Where, as here, there is no federal statute governing personal jurisdiction, the law of the state in which the Court sits applies. CollegeSource, Inc. v. AcademyOne, Inc., 653 F.3d 1066, 1073 (9th Cir.2011); Panavision Int'l, L.P. v. Toeppen, 141 F.3d 1316, 1320 (9th Cir.1998). Oregon's long arm statute, Oregon Rule of Civil Procedure ("ORCP") 4, extends personal jurisdiction to the extent permitted by federal due process. Gray & Co. v. Firstenberg Mack. Co., 913 F.2d 758, 760 (9th Cir. 1990); Tech Heads, Inc. v. Desktop Serv. Ctr., Inc., 105 F.Supp.2d 1142, 1144 (D. Or. 2000).

         Federal due process requires that a nonresident defendant have "certain minimum contacts" with the forum state of such a nature that the exercise of personal jurisdiction "does not offend 'traditional notions of fair play and substantial justice.'" International Shoe Co. v. State of Washington, Office of Unemployment Compensation and Placement, 326 U.S. 310, 316 (1945) (quoting Milliken v. Meyer, 311 U.S. 457, 463 (1940)). This constitutional test may be satisfied by showing that (1) the defendant has "substantial" or "continuous and systematic" contacts with the forum state-i.e. "general jurisdiction, " or (2) there is a strong relationship between the defendant's forum contacts and the cause of action-i.e. "specific jurisdiction." Decker Coal Co. v. Commonwealth Edison Co., 805 F.2d 834, 839 (9th Cir.1986). See also Ziegler v. Indian River County, 64 F.3d 470, 473 (9th Cir. 1995).

         In this case, Plaintiff identifies the defendant as a corporation incorporated under the laws of the State of New York, with a principal place of business in the State of California. Thus, the defendant is a "non-resident" of Oregon, and the Plaintiff must demonstrate that the Court has specific personal jurisdiction.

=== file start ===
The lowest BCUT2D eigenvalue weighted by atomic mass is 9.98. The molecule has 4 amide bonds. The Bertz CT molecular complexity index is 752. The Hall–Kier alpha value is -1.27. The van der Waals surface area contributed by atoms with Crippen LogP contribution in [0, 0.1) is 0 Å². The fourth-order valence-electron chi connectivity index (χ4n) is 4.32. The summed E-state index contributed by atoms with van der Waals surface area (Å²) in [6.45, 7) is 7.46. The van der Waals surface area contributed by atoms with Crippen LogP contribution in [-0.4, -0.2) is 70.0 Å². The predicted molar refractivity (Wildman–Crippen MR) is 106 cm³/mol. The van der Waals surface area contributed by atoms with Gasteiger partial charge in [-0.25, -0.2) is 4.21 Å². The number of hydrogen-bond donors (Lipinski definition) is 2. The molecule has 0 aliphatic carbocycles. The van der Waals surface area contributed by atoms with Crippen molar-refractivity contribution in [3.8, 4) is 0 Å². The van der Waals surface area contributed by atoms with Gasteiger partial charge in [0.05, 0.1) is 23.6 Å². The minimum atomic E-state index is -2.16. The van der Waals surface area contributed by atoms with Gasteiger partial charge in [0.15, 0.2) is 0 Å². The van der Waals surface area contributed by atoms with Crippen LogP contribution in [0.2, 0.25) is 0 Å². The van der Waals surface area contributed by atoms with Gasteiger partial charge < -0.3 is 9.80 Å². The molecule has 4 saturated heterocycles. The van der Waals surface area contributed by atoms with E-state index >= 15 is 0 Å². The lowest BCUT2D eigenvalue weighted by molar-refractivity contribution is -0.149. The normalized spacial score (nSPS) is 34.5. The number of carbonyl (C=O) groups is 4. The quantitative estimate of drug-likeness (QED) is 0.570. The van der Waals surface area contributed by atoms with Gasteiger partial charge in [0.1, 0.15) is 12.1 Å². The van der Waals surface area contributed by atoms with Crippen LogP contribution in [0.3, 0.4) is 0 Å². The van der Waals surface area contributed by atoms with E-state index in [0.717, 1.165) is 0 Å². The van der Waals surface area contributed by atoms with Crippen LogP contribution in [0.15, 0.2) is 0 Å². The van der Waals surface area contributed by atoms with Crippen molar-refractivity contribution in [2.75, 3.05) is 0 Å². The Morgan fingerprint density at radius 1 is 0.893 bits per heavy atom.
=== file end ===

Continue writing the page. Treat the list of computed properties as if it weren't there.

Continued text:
In order for the court to exercise specific jurisdiction, the lawsuit "must arise out of or relate to the defendant's contacts with the forum." Bristol-Myers Squibb Co. v. Superior Court of California, San Francisco Cty., 137 S.Ct. 1773, 1780, 198 L.Ed.2d 395 (2017) (citing Burger King Corp. v. Rudzewicz, 471 U.S. 462, 472-473 (1985); Helicopteros Nacionales de Colombia. S.A. v. Hall, 466 U.S. 408, 414 (1984). In other words, there must be "an affiliation between the forum and the underlying controversy, principally, [an] activity or an occurrence that takes place in the forum State and is therefore subject to the State's regulation." Goodyear, 564 U.S., at 919. 131 S.Ct. 2846 (internal quotation marks and brackets omitted). For this reason, "specific jurisdiction is confined to adjudication of issues deriving from, or connected with, the very controversy that establishes jurisdiction." Id. (internal quotation marks omitted).

         Plaintiff has failed once again to show that there is a strong relationship between his claims, and the defendant's contacts with the State of Oregon. He does not allege that he was employed by the defendant in Oregon, nor does he state whether any of the facts alleged in the Complaint took place in Oregon. In fact, it appears that Plaintiff alleges he was employed by the defendant in California. See Am. Compl. Therefore, he has failed to allege sufficient facts for the Court to exercise personal jurisdiction over the defendant. If he is unable to allege such facts in an amended complaint - as it seems ...